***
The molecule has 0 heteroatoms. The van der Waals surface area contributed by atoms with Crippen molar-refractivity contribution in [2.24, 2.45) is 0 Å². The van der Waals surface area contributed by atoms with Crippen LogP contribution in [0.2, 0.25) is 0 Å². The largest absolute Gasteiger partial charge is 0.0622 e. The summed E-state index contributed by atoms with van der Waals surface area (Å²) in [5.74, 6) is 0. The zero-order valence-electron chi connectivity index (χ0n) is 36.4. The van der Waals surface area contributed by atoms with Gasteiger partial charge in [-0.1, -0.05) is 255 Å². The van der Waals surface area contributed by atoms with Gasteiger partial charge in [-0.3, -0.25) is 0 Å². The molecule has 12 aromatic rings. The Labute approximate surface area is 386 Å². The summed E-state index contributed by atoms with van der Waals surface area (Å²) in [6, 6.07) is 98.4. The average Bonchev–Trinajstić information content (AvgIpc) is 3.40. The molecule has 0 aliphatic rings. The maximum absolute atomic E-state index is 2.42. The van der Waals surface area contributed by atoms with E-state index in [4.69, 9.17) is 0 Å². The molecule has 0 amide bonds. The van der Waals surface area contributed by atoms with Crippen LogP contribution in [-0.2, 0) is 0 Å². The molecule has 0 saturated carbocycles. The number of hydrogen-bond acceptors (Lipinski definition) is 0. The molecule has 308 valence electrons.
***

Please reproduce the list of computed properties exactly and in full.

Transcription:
The molecule has 0 heteroatoms. The van der Waals surface area contributed by atoms with Crippen molar-refractivity contribution in [2.24, 2.45) is 0 Å². The van der Waals surface area contributed by atoms with Crippen LogP contribution in [0.2, 0.25) is 0 Å². The largest absolute Gasteiger partial charge is 0.0622 e. The summed E-state index contributed by atoms with van der Waals surface area (Å²) in [5.74, 6) is 0. The zero-order valence-electron chi connectivity index (χ0n) is 36.4. The van der Waals surface area contributed by atoms with Gasteiger partial charge in [-0.1, -0.05) is 255 Å². The van der Waals surface area contributed by atoms with Gasteiger partial charge in [-0.3, -0.25) is 0 Å². The molecule has 12 aromatic rings. The Labute approximate surface area is 386 Å². The summed E-state index contributed by atoms with van der Waals surface area (Å²) in [6, 6.07) is 98.4. The average Bonchev–Trinajstić information content (AvgIpc) is 3.40. The molecule has 0 aliphatic rings. The maximum absolute atomic E-state index is 2.42. The van der Waals surface area contributed by atoms with E-state index in [4.69, 9.17) is 0 Å². The molecule has 0 amide bonds. The van der Waals surface area contributed by atoms with Crippen LogP contribution in [-0.2, 0) is 0 Å². The molecule has 0 saturated carbocycles. The number of hydrogen-bond acceptors (Lipinski definition) is 0. The molecule has 308 valence electrons.